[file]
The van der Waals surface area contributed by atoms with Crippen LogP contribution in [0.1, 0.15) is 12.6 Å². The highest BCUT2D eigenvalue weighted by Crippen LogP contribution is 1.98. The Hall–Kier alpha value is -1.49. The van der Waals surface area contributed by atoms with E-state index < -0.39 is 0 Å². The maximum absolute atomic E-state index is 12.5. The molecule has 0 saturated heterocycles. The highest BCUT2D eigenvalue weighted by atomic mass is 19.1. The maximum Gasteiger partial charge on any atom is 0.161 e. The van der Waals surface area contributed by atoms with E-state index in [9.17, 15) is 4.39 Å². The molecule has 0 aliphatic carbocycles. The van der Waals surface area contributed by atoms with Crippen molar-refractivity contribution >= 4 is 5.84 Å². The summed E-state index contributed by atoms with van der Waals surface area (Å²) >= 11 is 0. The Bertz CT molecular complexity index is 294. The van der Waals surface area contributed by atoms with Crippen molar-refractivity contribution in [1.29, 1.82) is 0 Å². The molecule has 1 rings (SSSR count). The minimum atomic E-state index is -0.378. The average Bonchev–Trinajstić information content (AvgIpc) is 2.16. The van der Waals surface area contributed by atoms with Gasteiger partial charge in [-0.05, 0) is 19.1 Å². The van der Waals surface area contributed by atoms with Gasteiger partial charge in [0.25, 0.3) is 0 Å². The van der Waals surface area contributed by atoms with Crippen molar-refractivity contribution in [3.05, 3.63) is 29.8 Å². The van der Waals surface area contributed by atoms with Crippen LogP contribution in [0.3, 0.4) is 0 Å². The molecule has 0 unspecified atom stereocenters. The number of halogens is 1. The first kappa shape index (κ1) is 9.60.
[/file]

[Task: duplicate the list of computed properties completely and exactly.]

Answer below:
The van der Waals surface area contributed by atoms with Crippen LogP contribution in [0.1, 0.15) is 12.6 Å². The highest BCUT2D eigenvalue weighted by Crippen LogP contribution is 1.98. The Hall–Kier alpha value is -1.49. The van der Waals surface area contributed by atoms with E-state index < -0.39 is 0 Å². The maximum absolute atomic E-state index is 12.5. The molecule has 0 saturated heterocycles. The highest BCUT2D eigenvalue weighted by atomic mass is 19.1. The maximum Gasteiger partial charge on any atom is 0.161 e. The van der Waals surface area contributed by atoms with E-state index in [9.17, 15) is 4.39 Å². The molecule has 0 aliphatic carbocycles. The van der Waals surface area contributed by atoms with Crippen molar-refractivity contribution >= 4 is 5.84 Å². The summed E-state index contributed by atoms with van der Waals surface area (Å²) >= 11 is 0. The Bertz CT molecular complexity index is 294. The van der Waals surface area contributed by atoms with Crippen molar-refractivity contribution in [1.29, 1.82) is 0 Å². The molecule has 1 rings (SSSR count). The minimum atomic E-state index is -0.378. The average Bonchev–Trinajstić information content (AvgIpc) is 2.16. The van der Waals surface area contributed by atoms with Gasteiger partial charge in [-0.05, 0) is 19.1 Å². The van der Waals surface area contributed by atoms with Gasteiger partial charge in [0.25, 0.3) is 0 Å². The van der Waals surface area contributed by atoms with Crippen molar-refractivity contribution in [3.05, 3.63) is 29.8 Å². The van der Waals surface area contributed by atoms with Crippen LogP contribution in [0.3, 0.4) is 0 Å². The molecule has 0 unspecified atom stereocenters. The number of halogens is 1. The first kappa shape index (κ1) is 9.60.